As more layers are uncovered in the investigation of the PlayStation Network and Sony Entertainment Online user-information breach things continue to get more interesting. The United States Congress reached out to Sony, asking them to provide explanations of what they were doing about the breach and why it took them so long to inform their customers. In Sony’s defense, the initial hack didn’t appear to reveal much about the userbase—that news changed, of course, when they discovered that the Sony Online Entertainment database had been absconded with and that contained sensitive financial information for users.
Instead of attending a committee formed by concerned Congresscritters, Sony delivered a letter. The information in the letter, and the reaction, has been covered by USA Today,
In a letter submitted to Congress, Sony Computer Entertainment chief Kaz Hirai says the company “has been the victim of a very carefully planned, very professional, highly sophisticated criminal cyberattack designed to steal personal and credit card information for illegal purposes.”
Sony turned down a request to attend the subcommittee hearing to continue its investigation into a data breach that knocked out the PlayStation Network on April 19 and Sony Online Entertainment earlier this week.
“In Sony’s case, company officials first revealed information about the data breach on their blog,” Rep. Mary Bono Mack (R-Calif) said. “That’s right. A blog. I hate to pile on, but — in essence — Sony put the burden on consumers to ‘search’ for information, instead of accepting the burden of notifying them. If I have anything to do with it, that kind of half-hearted, half-baked response is not going to fly in the future.”
In another blog post, Sony gives their side of the story about what they told Congress over the matter. Including how by April 25th they already had forensic teams on the problem and couldn’t rule out if credit card info had been breached.
One of the blog bullet points, though, “…[a]s of today, the major credit card companies have not reported any fraudulent transactions that they believe are the direct result of this cyber attack….” seems directly at odds with information that the Sony Online Entertainment database did contain credit-card information and commenters at Ars Technica did feel that they’d seen strange credit activity that seemed related to the breach. Sony’s blog is from May 4th and this information has been known for the past week.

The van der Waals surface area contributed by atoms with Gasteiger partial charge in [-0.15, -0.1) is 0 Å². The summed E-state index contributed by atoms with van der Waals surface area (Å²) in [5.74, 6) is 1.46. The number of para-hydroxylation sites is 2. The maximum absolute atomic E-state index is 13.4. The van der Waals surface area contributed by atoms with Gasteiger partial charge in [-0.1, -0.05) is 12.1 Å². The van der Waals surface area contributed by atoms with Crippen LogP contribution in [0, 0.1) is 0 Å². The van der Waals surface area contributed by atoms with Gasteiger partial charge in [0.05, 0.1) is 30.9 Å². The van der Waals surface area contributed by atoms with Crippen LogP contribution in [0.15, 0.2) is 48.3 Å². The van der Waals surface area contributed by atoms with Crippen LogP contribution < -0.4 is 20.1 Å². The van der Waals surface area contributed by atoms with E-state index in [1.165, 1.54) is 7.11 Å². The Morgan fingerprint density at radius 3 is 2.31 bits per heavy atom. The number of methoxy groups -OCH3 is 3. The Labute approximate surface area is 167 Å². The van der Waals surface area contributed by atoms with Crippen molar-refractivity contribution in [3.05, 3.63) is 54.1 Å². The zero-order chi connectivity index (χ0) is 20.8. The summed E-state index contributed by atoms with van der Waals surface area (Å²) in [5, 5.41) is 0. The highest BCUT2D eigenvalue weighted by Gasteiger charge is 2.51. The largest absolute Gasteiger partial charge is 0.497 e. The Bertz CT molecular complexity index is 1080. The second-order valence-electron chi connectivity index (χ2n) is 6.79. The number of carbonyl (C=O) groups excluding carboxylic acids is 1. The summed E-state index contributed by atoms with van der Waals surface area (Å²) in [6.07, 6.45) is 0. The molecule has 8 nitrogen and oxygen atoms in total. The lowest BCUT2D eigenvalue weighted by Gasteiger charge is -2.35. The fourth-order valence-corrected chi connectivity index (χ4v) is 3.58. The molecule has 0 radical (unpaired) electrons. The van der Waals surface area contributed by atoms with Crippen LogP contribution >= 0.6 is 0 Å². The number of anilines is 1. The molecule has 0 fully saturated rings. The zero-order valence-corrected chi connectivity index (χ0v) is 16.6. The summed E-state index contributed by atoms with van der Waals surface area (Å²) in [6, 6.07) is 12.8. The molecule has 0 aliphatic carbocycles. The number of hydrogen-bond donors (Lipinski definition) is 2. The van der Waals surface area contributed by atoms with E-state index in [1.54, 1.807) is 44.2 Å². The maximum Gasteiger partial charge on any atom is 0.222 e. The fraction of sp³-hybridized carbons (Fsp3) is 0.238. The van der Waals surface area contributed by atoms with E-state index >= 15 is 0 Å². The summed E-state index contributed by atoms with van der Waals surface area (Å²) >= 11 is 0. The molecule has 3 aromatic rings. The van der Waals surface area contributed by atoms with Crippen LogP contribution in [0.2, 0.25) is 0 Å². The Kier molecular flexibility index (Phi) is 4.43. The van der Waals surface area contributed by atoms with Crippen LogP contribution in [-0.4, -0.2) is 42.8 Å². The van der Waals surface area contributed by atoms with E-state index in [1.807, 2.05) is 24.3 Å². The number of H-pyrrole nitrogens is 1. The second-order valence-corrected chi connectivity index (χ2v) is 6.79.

Involvement with Anonymous?
Other amusements to jump out of Sony’s letter to Congress include implications by Sony that hacktivist group Anonymous may have been involved in the data breach. They mentioned that their forensic techs had uncovered a file left behind by intruders named “Anonymous” which contained the words “We are Legion.” The latter is a common tag line used by members of the disorganized hacktivist group.
Members claiming to be part of Anonymous, of course, quickly moved to deny any involvement.
It does seem extremely unlikely that the largess of such a group would be involved in such an event if the intent were to steal credit card information. There’s a multitude of actual criminal enterprises out in the world who have organized infrastructures to take advantage of the spoils.
Sony Already Aware of Potential Flaws
When the Congress hearing on the incidents did go forward yesterday, some damning evidence came forward that Sony had indeed been aware that their outdated security contained serious flaws. The Consumerist reports,
According to Spafford, security experts monitoring open Internet forums learned months ago that Sony was using outdated versions of the Apache Web server software, which “was unpatched and had no firewall installed.” The issue was “reported in an open forum monitored by Sony employees” two to three months prior to the recent security breaches, said Spafford.
This ties in nicely with Sony’s own mention of what happened with Sony Online Entertainment when they mentioned that the stolen database was an “outdated database from 2007.” Perhaps more than just the database had been outdated, noting the reported patch status of the Apache server and the lack of a firewall.
No doubt, as this week wraps up, Sony will find themselves under hotter scrutiny not just by Congress, but by watchdog groups and the very public who trust them with their financial information.
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